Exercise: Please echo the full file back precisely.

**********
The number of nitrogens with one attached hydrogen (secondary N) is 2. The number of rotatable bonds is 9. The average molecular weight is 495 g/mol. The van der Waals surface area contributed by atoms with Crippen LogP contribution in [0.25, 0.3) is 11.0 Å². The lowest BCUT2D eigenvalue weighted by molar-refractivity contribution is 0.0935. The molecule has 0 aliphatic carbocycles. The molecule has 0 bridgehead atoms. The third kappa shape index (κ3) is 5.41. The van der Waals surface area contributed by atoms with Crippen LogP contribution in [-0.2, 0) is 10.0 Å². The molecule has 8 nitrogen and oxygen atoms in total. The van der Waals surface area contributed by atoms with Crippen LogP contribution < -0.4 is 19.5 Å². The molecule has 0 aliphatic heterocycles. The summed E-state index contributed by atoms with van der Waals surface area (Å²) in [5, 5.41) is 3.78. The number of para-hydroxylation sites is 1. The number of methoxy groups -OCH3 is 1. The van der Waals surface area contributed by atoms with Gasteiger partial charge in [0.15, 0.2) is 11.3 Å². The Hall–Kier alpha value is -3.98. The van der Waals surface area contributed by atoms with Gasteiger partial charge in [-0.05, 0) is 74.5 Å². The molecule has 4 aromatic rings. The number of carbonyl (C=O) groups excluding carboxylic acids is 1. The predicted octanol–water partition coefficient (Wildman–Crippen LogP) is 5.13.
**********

The number of nitrogens with one attached hydrogen (secondary N) is 2. The number of rotatable bonds is 9. The average molecular weight is 495 g/mol. The van der Waals surface area contributed by atoms with Crippen LogP contribution in [0.25, 0.3) is 11.0 Å². The lowest BCUT2D eigenvalue weighted by molar-refractivity contribution is 0.0935. The molecule has 0 aliphatic carbocycles. The molecule has 0 bridgehead atoms. The third kappa shape index (κ3) is 5.41. The van der Waals surface area contributed by atoms with Crippen LogP contribution in [-0.2, 0) is 10.0 Å². The molecule has 8 nitrogen and oxygen atoms in total. The van der Waals surface area contributed by atoms with Crippen LogP contribution < -0.4 is 19.5 Å². The molecule has 0 aliphatic heterocycles. The summed E-state index contributed by atoms with van der Waals surface area (Å²) in [5, 5.41) is 3.78. The number of para-hydroxylation sites is 1. The number of methoxy groups -OCH3 is 1. The van der Waals surface area contributed by atoms with Gasteiger partial charge in [0.15, 0.2) is 11.3 Å². The Hall–Kier alpha value is -3.98. The van der Waals surface area contributed by atoms with Gasteiger partial charge in [-0.05, 0) is 74.5 Å². The molecule has 4 aromatic rings. The number of carbonyl (C=O) groups excluding carboxylic acids is 1. The predicted octanol–water partition coefficient (Wildman–Crippen LogP) is 5.13.